Nursing Shortage Will Affect Aging Population In Mountain West

Oct 25, 2018

Denver is hosting one of the country's biggest nursing conferences. One issue on the agenda is the ongoing, nationwide nursing shortage.

The American Nurses Association estimates by 2022 more than a million new registered nurses will be needed to meet the country's health care needs.

Colleen Casper, a registered nurse and executive director of the Colorado Nurses Association, said the nursing shortage has hit rural areas in the Mountain West especially hard.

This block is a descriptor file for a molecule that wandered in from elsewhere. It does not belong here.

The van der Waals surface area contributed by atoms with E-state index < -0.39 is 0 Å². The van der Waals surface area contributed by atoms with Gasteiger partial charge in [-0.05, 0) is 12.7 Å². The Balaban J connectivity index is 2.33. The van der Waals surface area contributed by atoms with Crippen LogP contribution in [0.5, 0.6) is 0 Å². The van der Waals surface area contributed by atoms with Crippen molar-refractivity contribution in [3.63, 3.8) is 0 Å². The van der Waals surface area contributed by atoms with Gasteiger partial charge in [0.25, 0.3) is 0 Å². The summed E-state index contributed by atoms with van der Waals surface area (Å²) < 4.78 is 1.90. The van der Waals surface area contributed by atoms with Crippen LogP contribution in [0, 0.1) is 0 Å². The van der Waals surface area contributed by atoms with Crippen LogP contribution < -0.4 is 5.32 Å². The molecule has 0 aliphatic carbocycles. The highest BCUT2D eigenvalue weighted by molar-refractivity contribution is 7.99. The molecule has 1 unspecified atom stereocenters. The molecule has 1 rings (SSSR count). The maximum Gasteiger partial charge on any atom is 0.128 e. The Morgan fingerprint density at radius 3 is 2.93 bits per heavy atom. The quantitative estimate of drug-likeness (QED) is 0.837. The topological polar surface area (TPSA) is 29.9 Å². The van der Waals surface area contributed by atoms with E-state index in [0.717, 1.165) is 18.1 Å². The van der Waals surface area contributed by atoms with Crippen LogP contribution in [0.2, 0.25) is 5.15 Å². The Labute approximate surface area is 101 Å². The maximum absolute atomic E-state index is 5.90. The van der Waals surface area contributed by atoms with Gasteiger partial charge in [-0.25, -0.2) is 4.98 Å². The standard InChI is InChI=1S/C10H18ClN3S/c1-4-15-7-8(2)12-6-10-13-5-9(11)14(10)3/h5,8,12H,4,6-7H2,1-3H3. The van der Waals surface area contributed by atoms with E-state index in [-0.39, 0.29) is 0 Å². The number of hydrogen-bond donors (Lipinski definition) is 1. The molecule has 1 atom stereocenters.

"Access becomes an issue for folks that live in the rural corners of the world," she said.

The number of nurses is also not keeping up with an aging population. Utah, Idaho and Colorado are three of the 10 most rapidly aging states, according to the U.S. News and World Report .

"I think people need to understand how critical nursing is in the whole health care delivery system and care for older adults," said Rob Ence, executive director for the Utah Commission on Aging.

The U.S. Census Bureau predicts that one in five Americas will be at retirement age or older by 2030.

This story was produced by the Mountain West News Bureau, a collaboration between Wyoming Public Media, Boise State Public Radio in Idaho, Yellowstone Public Radio in Montana, KUER in Salt Lake City and KRCC and KUNC in Colorado.